Leader development: DHS's Leader Development Program (LDP) Office is in the process of implementing a department-wide framework to build leadership skills. However, the LDP Office has not clearly identified program goals and the measures it uses to assess program effectiveness do not exhibit some attributes that GAO previously identified as key for successful performance measurement. These include linkage of performance measures to the program's goals, clarity, and establishment of measurable targets to assess the measures. By clearly identifying program goals and incorporating key attributes, the LDP could better ensure actionable information for identifying and making program improvements.

Why GAO Did This Study

DHS is the third-largest cabinet-level department in the federal government, with over 230,000 employees doing diverse jobs. To fulfill its complex mission, DHS's workforce must have the necessary skills and expertise. GAO previously reported on DHS's hiring and recruiting efforts. GAO was asked to assess DHS's training practices.

This report addresses (1) the extent to which DHS has documented processes to evaluate training and reliably capture costs and (2) the extent to which DHS measures the performance of its leader development programs. To conduct its work, GAO reviewed documented training evaluation processes, training cost data from fiscal year 2011 through fiscal year 2013, and leadership training programs. GAO also interviewed training officials at the department level and at the five DHS components selected for this review about their varieties of training and development programs. Information from these components cannot be generalized to all of DHS, but provides insights.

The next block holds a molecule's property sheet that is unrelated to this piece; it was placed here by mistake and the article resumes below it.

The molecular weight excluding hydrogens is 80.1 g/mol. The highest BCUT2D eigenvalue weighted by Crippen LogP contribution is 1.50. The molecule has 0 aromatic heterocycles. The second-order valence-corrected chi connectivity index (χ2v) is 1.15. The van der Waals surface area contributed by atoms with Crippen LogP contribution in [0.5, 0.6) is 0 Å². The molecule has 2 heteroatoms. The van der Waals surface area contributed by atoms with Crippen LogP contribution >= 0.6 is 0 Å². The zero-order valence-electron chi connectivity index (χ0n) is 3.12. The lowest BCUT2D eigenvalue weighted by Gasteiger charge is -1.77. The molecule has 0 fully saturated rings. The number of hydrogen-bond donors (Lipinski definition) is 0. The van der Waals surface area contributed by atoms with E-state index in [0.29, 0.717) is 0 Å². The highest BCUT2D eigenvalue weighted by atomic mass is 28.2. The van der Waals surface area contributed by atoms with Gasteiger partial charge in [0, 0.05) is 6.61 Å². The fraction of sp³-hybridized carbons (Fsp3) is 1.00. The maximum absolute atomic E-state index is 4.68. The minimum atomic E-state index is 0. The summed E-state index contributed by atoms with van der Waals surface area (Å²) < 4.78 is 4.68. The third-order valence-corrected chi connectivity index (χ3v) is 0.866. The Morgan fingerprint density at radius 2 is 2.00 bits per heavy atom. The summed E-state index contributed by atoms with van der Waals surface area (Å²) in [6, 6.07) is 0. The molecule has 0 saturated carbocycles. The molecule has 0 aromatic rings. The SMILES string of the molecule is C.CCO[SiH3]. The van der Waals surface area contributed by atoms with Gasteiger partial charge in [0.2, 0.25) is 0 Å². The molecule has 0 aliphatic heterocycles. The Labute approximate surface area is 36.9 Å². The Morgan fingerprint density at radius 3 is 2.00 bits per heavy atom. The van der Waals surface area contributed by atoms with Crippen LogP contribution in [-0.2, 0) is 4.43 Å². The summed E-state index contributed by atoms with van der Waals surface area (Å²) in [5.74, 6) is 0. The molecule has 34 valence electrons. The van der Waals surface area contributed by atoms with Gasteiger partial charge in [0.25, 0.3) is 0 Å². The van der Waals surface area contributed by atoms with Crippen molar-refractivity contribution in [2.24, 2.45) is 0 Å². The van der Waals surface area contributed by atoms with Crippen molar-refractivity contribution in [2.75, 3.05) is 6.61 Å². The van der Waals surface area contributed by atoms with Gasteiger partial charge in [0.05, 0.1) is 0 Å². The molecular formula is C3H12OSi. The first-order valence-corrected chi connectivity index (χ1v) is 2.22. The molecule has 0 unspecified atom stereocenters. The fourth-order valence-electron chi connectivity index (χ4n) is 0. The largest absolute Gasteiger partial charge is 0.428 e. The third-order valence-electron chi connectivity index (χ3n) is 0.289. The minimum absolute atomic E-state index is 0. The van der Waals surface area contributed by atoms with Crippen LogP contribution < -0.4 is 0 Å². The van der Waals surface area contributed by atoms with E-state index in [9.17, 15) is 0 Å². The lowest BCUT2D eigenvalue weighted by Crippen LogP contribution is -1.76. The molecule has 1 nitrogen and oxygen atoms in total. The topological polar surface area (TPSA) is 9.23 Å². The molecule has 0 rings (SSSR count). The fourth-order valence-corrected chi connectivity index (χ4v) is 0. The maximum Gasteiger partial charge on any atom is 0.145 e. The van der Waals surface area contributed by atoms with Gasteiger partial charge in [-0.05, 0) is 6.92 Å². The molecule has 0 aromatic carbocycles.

What GAO Recommends

GAO recommends that DHS update its documentation to fully reflect key attributes of an effective evaluation, identify challenges to and corrective measures for capturing training costs department-wide, and clearly identify LDP goals and ensure that LDP performance measures reflect key attributes. DHS concurred and identified actions to address our recommendations.

For more information, contact David C. Maurer at (202) 512-9627 or maurerd@gao.gov.

Recommendations for Executive Action

  1. Status: Open